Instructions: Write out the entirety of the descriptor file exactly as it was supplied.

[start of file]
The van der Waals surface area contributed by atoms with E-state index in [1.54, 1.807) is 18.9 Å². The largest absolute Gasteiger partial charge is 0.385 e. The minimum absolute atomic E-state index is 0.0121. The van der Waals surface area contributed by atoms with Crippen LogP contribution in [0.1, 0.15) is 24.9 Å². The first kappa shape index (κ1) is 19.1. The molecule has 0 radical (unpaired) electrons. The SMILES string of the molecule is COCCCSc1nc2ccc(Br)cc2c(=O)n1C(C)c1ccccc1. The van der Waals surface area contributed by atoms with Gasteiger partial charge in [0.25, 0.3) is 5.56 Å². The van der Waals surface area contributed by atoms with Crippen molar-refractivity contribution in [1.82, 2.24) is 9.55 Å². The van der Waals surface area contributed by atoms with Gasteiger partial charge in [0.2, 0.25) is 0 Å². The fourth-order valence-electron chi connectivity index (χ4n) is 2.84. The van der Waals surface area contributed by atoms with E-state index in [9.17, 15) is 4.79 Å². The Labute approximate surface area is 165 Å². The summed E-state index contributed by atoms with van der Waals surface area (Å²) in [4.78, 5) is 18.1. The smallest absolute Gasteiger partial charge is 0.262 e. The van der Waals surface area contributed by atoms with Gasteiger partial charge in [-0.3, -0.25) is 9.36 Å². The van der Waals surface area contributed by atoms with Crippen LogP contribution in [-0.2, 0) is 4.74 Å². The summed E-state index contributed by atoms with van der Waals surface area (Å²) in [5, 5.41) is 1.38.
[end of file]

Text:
The van der Waals surface area contributed by atoms with E-state index in [1.54, 1.807) is 18.9 Å². The largest absolute Gasteiger partial charge is 0.385 e. The minimum absolute atomic E-state index is 0.0121. The van der Waals surface area contributed by atoms with Crippen LogP contribution in [0.1, 0.15) is 24.9 Å². The first kappa shape index (κ1) is 19.1. The molecule has 0 radical (unpaired) electrons. The SMILES string of the molecule is COCCCSc1nc2ccc(Br)cc2c(=O)n1C(C)c1ccccc1. The van der Waals surface area contributed by atoms with Gasteiger partial charge in [0.25, 0.3) is 5.56 Å². The van der Waals surface area contributed by atoms with Crippen molar-refractivity contribution in [1.82, 2.24) is 9.55 Å². The van der Waals surface area contributed by atoms with Gasteiger partial charge in [0.2, 0.25) is 0 Å². The fourth-order valence-electron chi connectivity index (χ4n) is 2.84. The van der Waals surface area contributed by atoms with E-state index in [9.17, 15) is 4.79 Å². The Labute approximate surface area is 165 Å². The summed E-state index contributed by atoms with van der Waals surface area (Å²) in [4.78, 5) is 18.1. The smallest absolute Gasteiger partial charge is 0.262 e. The van der Waals surface area contributed by atoms with Gasteiger partial charge in [-0.3, -0.25) is 9.36 Å². The van der Waals surface area contributed by atoms with Crippen LogP contribution in [-0.2, 0) is 4.74 Å². The summed E-state index contributed by atoms with van der Waals surface area (Å²) in [5, 5.41) is 1.38.